The Lie of Averages

The Lie of Averages




by Corey Hoffstein, Newfound Research

Summary­­

  • Averages are often used to summarize data: but sometimes fitting for the average means fitting nothing at all.
  • Expected returns are a meaningful input to portfolio construction, but are unlikely to be the returns actually realized. Reality rarely looks average.
  • The world is dynamic and forecasts can change. Not only should we expect that things will not be average, but we should expect that our definition of average will also change.
  • We believe that maintaining a degree of flexibility within a portfolio – both with long-term strategic outlooks and short-term tactical tilts – can help investors adapt to the path they are on.

How would you design a cockpit?

Ever thought about it?  We haven’t.  (Or, at least, until this commentary did not give it much thought.)

But the U.S. Airforce faced this this very problem back in the 1920s.  How high should the windshield be?  How far should the pedals be from the stick?

Their solution was to measure 100 of their pilots along a number of physical dimensions (e.g. length of their arms, size of their torso, et cetera).  Using these figures, they calculated the average for each dimension and used it to guide their design.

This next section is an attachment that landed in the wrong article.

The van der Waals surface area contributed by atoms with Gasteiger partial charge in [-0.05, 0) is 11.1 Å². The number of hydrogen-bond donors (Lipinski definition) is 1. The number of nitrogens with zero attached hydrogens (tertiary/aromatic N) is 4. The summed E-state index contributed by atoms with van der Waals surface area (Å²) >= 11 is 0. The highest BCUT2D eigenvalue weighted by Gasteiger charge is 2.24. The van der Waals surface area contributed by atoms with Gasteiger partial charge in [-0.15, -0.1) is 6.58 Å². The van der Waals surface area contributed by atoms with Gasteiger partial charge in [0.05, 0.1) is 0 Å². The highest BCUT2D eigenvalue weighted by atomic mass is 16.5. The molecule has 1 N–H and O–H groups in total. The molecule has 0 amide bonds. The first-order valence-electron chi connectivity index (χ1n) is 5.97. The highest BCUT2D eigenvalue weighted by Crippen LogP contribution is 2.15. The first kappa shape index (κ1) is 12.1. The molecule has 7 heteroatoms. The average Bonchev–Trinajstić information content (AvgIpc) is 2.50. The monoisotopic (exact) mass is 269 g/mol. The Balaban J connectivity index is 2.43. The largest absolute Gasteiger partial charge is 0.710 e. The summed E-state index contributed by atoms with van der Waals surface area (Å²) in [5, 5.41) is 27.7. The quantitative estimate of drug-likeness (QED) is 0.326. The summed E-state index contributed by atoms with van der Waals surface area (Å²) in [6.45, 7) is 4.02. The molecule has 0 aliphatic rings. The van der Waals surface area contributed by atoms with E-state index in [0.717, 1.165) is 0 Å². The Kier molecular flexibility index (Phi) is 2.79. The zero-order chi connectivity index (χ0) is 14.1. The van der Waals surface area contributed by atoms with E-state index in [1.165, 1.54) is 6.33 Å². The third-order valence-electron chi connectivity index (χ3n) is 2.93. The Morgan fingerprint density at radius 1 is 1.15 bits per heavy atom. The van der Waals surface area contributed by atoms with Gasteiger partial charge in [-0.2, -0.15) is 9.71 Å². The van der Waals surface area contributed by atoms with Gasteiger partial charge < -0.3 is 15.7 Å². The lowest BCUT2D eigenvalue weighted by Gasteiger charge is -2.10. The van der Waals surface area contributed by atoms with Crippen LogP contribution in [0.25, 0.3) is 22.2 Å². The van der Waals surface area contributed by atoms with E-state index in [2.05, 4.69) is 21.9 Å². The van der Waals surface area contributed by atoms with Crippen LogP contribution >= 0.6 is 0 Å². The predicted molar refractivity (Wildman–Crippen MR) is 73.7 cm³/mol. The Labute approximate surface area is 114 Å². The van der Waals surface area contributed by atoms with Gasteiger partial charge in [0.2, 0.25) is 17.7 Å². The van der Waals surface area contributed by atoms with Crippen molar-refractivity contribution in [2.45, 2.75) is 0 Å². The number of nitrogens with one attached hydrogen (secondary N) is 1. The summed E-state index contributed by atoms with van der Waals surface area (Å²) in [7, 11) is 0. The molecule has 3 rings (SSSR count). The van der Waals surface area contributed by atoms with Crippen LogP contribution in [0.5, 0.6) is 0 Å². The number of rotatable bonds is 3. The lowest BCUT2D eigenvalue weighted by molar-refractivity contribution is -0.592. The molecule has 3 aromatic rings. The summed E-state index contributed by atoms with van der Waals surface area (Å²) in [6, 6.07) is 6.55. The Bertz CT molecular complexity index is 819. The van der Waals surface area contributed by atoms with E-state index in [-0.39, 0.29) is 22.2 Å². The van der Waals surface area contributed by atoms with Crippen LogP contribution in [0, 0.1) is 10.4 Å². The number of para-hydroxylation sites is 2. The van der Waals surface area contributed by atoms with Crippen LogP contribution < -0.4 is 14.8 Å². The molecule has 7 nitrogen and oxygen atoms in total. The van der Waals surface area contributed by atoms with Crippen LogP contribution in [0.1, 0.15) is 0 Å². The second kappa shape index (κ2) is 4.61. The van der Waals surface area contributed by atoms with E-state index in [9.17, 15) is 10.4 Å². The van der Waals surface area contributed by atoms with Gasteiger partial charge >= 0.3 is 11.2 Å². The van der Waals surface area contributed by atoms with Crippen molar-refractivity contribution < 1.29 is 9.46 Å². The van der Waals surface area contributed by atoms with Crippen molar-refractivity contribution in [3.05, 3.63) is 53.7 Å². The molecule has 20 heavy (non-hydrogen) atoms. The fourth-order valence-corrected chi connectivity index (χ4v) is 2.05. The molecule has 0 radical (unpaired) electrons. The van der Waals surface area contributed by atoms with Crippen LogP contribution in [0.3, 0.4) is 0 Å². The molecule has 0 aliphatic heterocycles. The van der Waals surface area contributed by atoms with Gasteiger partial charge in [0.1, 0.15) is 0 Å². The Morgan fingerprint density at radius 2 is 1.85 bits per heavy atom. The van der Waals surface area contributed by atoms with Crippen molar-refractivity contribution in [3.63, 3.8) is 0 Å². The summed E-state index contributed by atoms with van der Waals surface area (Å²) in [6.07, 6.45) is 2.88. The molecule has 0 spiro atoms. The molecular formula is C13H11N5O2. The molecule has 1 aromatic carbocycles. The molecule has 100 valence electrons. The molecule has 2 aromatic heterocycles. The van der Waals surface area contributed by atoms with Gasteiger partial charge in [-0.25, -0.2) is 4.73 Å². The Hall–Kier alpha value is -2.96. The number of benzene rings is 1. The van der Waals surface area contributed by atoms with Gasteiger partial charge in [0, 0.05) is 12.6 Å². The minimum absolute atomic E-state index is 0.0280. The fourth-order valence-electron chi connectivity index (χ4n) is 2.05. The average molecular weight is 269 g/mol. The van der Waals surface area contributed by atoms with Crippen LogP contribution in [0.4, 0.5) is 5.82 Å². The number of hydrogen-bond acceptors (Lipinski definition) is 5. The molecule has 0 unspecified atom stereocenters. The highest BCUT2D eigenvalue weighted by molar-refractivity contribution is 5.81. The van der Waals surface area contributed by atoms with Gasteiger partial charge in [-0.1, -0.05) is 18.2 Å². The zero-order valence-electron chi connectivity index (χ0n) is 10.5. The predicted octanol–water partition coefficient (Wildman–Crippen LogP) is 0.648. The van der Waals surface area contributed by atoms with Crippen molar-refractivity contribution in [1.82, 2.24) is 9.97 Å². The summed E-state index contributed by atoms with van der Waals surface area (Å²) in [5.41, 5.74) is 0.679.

By the 1950s, planes had become faster and more mechanically complex.  And pilots were losing control of their planes left-and-right.

Military engineers wondered if perhaps the pilots of the 1950s were simply no longer represented by the average from the 1920s.  So, they redid the calculations: this time with 4000 pilots and along 140 different physical dimensions.

One scientist – Lt. Gilbert S. Daniels – was skeptical.  Perhaps the problem was not with the averages themselves, but with the use of averaging.  After all, how many pilots were actually average shaped?

With all the data collected, Daniels took 10 of the primary dimensions and asked a simple question: how many pilots fell within the middle 30% of the range for each of these dimensions?  As an example, if the average height of a pilot was 5’9”, how many pilots fell between 5’7” and 5’11”?

How many pilots did Daniels find that fell between this range on all 10 primary dimensions?  Zero.

Perhaps that was just too strict a test?  What if we chose just 3 of the dimensions?  How many pilots fell within the middle 30% of the range for at least 3 dimensions?  Just 3.5%.

The cockpits had been designed for an average pilot who simply did not exist.  Fitting the average meant fitting no one.[1]

Relying on Expectations

In the last year or so, we’ve spent numerous pages of our commentaries exploring the published expected returns of firms like J.P. Morgan, BlackRock, and Research Affiliates.

We think it is worth pointing out that with these outlooks, expected is just another way of saying average.  What they are really saying is, “of the infinite potential futures that could unfold, we believe the average result is X.”

Of course, we do not experience infinite potential futures.  We realize just a single one of those future paths.  With expected returns for dozens of asset classes, we have to ask: what are the odds that future actually looks average?

To answer this question, we will take a similar approach as Lt. Daniels.  First, we use J.P. Morgan’s capital market assumptions to simulate 10,000 possible future 10-year return scenarios.

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